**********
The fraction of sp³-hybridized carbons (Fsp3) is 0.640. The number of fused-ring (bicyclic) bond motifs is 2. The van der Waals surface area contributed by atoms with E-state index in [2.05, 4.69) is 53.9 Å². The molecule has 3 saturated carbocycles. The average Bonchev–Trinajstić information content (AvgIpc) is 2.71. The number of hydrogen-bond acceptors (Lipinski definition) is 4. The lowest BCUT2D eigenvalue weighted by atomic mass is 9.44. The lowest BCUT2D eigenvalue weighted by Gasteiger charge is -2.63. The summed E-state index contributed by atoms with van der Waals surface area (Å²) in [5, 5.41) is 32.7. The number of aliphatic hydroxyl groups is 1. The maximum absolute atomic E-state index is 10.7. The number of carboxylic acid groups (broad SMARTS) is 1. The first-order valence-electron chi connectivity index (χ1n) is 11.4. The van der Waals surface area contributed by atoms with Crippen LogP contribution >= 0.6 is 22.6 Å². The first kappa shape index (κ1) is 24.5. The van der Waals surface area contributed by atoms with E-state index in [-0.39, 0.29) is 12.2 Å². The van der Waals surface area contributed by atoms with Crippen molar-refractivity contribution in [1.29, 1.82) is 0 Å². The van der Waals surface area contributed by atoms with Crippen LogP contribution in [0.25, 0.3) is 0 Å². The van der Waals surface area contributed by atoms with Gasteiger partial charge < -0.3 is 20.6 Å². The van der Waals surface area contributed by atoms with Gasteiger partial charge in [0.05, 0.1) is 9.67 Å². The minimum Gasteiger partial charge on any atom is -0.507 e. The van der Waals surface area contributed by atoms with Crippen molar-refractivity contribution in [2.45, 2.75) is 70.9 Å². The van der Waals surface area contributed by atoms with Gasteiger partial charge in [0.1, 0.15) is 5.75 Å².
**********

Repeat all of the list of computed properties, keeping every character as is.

The fraction of sp³-hybridized carbons (Fsp3) is 0.640. The number of fused-ring (bicyclic) bond motifs is 2. The van der Waals surface area contributed by atoms with E-state index in [2.05, 4.69) is 53.9 Å². The molecule has 3 saturated carbocycles. The average Bonchev–Trinajstić information content (AvgIpc) is 2.71. The number of hydrogen-bond acceptors (Lipinski definition) is 4. The lowest BCUT2D eigenvalue weighted by atomic mass is 9.44. The lowest BCUT2D eigenvalue weighted by Gasteiger charge is -2.63. The summed E-state index contributed by atoms with van der Waals surface area (Å²) in [5, 5.41) is 32.7. The number of aliphatic hydroxyl groups is 1. The maximum absolute atomic E-state index is 10.7. The number of carboxylic acid groups (broad SMARTS) is 1. The first-order valence-electron chi connectivity index (χ1n) is 11.4. The van der Waals surface area contributed by atoms with Crippen LogP contribution >= 0.6 is 22.6 Å². The first kappa shape index (κ1) is 24.5. The van der Waals surface area contributed by atoms with E-state index in [-0.39, 0.29) is 12.2 Å². The van der Waals surface area contributed by atoms with Crippen molar-refractivity contribution in [1.29, 1.82) is 0 Å². The van der Waals surface area contributed by atoms with Crippen LogP contribution in [0.25, 0.3) is 0 Å². The van der Waals surface area contributed by atoms with Gasteiger partial charge < -0.3 is 20.6 Å². The van der Waals surface area contributed by atoms with Gasteiger partial charge in [0.05, 0.1) is 9.67 Å². The minimum Gasteiger partial charge on any atom is -0.507 e. The van der Waals surface area contributed by atoms with Crippen molar-refractivity contribution in [2.45, 2.75) is 70.9 Å². The van der Waals surface area contributed by atoms with Gasteiger partial charge in [0.1, 0.15) is 5.75 Å².